Draymond, Kerr have right reaction to key 4th-quarter decision

Draymond, Kerr have right reaction to key 4th-quarter decision

BOSTON — Draymond Green is fueled by competitiveness. It’s the main ingredient that made him so successful at Michigan State and what has turned a former second-round draft pick labeled as a tweener into a future Hall of Famer with three championship rings to his name, currently fighting for a fourth in the NBA Finals against the Boston Celtics. 

That same fire is why Green was far from pleased to be taken out with 7:23 to go Friday night in the fourth quarter of the Warriors’ 107-97 win against the Celtics at TD Garden in Game 4 of the Finals. 

“I’m definitely never thrilled coming out of the game with seven minutes to go in the fourth quarter in a must-win game,” Green said after the win to reporters. “I’m not going to sit here and act like I was thrilled. I’m a competitor.

“But, at the end of the day, if that’s what coach decides, then you roll with it. I had to keep my head in the game and whenever I went back in, try to make some plays. That was just my mindset. You know, don’t make too much of it. I’ve always been on the bandwagon of if you’ve got something and it’s rolling, you stick with it.

“So, it is what it is.”

The Warriors at the time were down 91-86 when coach Steve Kerr decided to replace Green and Nemanja Bjelica with Kevon Looney and Andrew Wiggins. Up to that instance, Green had scored two points, was 1-for-7 from the field and it was clear Golden State need an offensive spark. 

 

Draymond wasn’t bringing that. 

Through the ups and downs, wins and losses, Kerr always has trusted the heartbeat of the Warriors. That honor belongs to Green. Kerr also had to trust his gut, and trust that Draymond would respond appropriately when he returned to the game. 

Golden State went on an 11-3 run, taking a 97-94 lead over the next four minutes. Celtics coach Ime Udoka tried to calm the storm and called a timeout, searching for answers on Boston’s home floor. Kerr’s answer was to go back to Green. 

“We took him out and put Loon in around maybe the eight-minute mark, which was our plan anyway,” Kerr explained. “But Loon was playing so well and Jordan Poole was playing so well, so we just stayed with the group.

“We generally do that. Like most coaches, if you’ve got a group that’s going well, you just stay with it. The last few minutes we just went to kind of an offense-defense pattern with Draymond and Jordan alternating.” 

Upon his return, Green grabbed a rebound off a Jayson Tatum missed 3-pointer. Kerr called timeout, and the Green-Poole pattern was on. The Warriors’ defensive star was placed back on the bench in favor of more offense, and 17 seconds later, Draymond returned. 

He didn’t sit again until there were only 56.1 seconds left. The Warriors were up 102-97 by then. 

In that span, Draymond dished two assists — resulting in five huge points — and snatched a giant offensive rebound off a Klay Thompson missed 3-pointer before hitting Looney on a perfect pass under the basket.

Green played the final 47.7 seconds of the victory, securing one more offensive rebound. The Warriors scored 10 points and allowed only three once Draymond came back in from his four-minute hiatus.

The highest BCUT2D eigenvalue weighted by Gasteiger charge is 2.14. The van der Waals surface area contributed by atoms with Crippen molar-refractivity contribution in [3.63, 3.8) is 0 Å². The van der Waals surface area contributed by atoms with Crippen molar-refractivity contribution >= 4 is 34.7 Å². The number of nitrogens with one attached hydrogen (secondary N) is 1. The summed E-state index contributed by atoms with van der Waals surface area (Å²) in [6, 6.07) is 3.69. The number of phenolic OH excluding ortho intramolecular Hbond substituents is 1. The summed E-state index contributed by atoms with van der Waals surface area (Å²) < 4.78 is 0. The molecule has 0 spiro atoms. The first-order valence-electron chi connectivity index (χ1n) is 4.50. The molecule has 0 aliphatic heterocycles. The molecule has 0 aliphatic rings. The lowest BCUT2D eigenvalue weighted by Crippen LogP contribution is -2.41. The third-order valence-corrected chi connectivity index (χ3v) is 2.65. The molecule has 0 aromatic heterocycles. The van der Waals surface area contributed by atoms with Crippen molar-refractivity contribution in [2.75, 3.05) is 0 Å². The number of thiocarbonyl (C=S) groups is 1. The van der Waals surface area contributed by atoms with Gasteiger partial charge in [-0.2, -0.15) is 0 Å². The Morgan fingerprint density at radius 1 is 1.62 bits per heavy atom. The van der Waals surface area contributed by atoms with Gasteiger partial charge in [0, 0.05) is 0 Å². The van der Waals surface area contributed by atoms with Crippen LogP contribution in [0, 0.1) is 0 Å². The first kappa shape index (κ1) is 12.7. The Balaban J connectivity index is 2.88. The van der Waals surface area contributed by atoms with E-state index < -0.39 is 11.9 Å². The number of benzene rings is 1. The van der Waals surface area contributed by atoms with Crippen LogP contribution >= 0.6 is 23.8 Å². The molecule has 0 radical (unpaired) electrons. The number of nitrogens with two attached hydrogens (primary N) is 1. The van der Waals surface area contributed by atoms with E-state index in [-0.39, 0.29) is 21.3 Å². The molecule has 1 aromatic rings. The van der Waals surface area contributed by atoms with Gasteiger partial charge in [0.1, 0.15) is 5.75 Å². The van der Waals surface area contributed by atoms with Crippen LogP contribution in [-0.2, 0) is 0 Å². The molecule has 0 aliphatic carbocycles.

“I don’t ever want our players to be happy if I take them out,” Kerr said. “Draymond is incredibly competitive. I didn’t see any reaction. But he’s the ultimate competitor. Came back in. Made huge plays down the stretch. He finishes a game with four steals, eight assists, nine boards.

“Look, this is a tough series for him to score because of Boston’s size and athleticism, but he’s still impacting the game at a huge level. And he knows we’re just going to do whatever it takes to win. We’ve got a lot of guys who can contribute. A lot of guys did that tonight, and you know, we got it done. And whatever it takes in Game 5, that’s what we’ll do, too.” 

For the majority of Friday night’s contest, it looked like this was going to be a second straight performance to forget for Draymond. He wound up with nine rebounds — five offensive and four defensive — a game-high eight assists and four steals. Those four steals are his most of these playoffs, and led to him passing Gary Payton and Andre Iguodala for sole possession of being in 25th place on the NBA’s all-time playoff steals list with 218.

 

RELATED: What Steph thought of Draymond’s limited Game 4 fourth quarter

Kerr and Green are in their eighth season together. They’ve laughed, they’ve raised the volume at a nose’s distance with each other and they’ve shared countless hugs. This is their sixth trip to the Finals, and they’re both willing to do whatever it takes to win. 

These two trust each other, they love each other. All that matters is the final score being in favor of the Warriors, and they both made sure that was the outcome to keep their season alive. 

Come Monday night at Chase Center, Kerr and Green again will do whatever’s needed for another Warriors win in Game 5. That’s the true test of trust, the true test of love.

Once it mattered most, both aced their biggest test this season with flying colors.


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